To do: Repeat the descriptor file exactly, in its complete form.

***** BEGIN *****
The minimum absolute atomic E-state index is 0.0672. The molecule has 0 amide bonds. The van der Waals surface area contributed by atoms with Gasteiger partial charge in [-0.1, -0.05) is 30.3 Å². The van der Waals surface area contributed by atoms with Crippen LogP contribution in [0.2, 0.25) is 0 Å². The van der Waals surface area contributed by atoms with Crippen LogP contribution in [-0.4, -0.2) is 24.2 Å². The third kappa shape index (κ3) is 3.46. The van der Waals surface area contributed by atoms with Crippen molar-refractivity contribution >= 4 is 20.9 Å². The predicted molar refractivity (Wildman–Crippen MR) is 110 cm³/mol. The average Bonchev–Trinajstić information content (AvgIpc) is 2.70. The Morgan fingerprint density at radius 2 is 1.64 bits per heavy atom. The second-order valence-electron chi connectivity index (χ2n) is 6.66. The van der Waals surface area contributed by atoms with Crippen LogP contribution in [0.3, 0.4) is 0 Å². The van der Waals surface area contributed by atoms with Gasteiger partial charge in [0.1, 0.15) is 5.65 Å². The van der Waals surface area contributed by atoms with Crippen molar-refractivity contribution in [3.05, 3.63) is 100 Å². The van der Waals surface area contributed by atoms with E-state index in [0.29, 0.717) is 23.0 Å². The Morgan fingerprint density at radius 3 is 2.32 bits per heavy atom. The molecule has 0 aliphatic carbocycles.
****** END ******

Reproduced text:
The minimum absolute atomic E-state index is 0.0672. The molecule has 0 amide bonds. The van der Waals surface area contributed by atoms with Gasteiger partial charge in [-0.1, -0.05) is 30.3 Å². The van der Waals surface area contributed by atoms with Crippen LogP contribution in [0.2, 0.25) is 0 Å². The van der Waals surface area contributed by atoms with Crippen LogP contribution in [-0.4, -0.2) is 24.2 Å². The third kappa shape index (κ3) is 3.46. The van der Waals surface area contributed by atoms with Crippen molar-refractivity contribution >= 4 is 20.9 Å². The predicted molar refractivity (Wildman–Crippen MR) is 110 cm³/mol. The average Bonchev–Trinajstić information content (AvgIpc) is 2.70. The Morgan fingerprint density at radius 2 is 1.64 bits per heavy atom. The second-order valence-electron chi connectivity index (χ2n) is 6.66. The van der Waals surface area contributed by atoms with Crippen LogP contribution in [0.3, 0.4) is 0 Å². The van der Waals surface area contributed by atoms with Gasteiger partial charge in [0.1, 0.15) is 5.65 Å². The van der Waals surface area contributed by atoms with Crippen molar-refractivity contribution in [3.05, 3.63) is 100 Å². The van der Waals surface area contributed by atoms with E-state index in [0.29, 0.717) is 23.0 Å². The Morgan fingerprint density at radius 3 is 2.32 bits per heavy atom. The molecule has 0 aliphatic carbocycles.